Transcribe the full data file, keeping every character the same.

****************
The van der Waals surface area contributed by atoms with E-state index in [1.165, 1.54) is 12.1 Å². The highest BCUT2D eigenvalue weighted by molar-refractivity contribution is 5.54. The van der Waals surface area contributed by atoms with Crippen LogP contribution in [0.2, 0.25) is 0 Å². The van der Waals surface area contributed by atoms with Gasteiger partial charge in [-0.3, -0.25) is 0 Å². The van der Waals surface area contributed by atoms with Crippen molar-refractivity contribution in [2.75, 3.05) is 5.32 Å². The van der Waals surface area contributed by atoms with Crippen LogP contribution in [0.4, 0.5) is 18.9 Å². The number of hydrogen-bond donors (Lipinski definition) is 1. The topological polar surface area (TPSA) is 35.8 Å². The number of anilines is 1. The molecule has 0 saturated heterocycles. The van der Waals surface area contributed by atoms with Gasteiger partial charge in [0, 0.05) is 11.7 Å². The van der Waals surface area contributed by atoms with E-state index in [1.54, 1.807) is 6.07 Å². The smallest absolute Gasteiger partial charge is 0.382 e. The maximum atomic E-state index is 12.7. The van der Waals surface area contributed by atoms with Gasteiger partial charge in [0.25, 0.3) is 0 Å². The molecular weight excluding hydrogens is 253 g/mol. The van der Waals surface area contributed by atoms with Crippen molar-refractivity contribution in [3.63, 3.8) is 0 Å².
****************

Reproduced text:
The van der Waals surface area contributed by atoms with E-state index in [1.165, 1.54) is 12.1 Å². The highest BCUT2D eigenvalue weighted by molar-refractivity contribution is 5.54. The van der Waals surface area contributed by atoms with Crippen LogP contribution in [0.2, 0.25) is 0 Å². The van der Waals surface area contributed by atoms with Gasteiger partial charge in [-0.3, -0.25) is 0 Å². The van der Waals surface area contributed by atoms with Crippen molar-refractivity contribution in [2.75, 3.05) is 5.32 Å². The van der Waals surface area contributed by atoms with Crippen LogP contribution in [0.4, 0.5) is 18.9 Å². The number of hydrogen-bond donors (Lipinski definition) is 1. The topological polar surface area (TPSA) is 35.8 Å². The number of anilines is 1. The molecule has 0 saturated heterocycles. The van der Waals surface area contributed by atoms with Gasteiger partial charge in [0, 0.05) is 11.7 Å². The van der Waals surface area contributed by atoms with E-state index in [1.54, 1.807) is 6.07 Å². The smallest absolute Gasteiger partial charge is 0.382 e. The maximum atomic E-state index is 12.7. The van der Waals surface area contributed by atoms with Gasteiger partial charge in [0.25, 0.3) is 0 Å². The molecular weight excluding hydrogens is 253 g/mol. The van der Waals surface area contributed by atoms with Crippen molar-refractivity contribution in [3.63, 3.8) is 0 Å².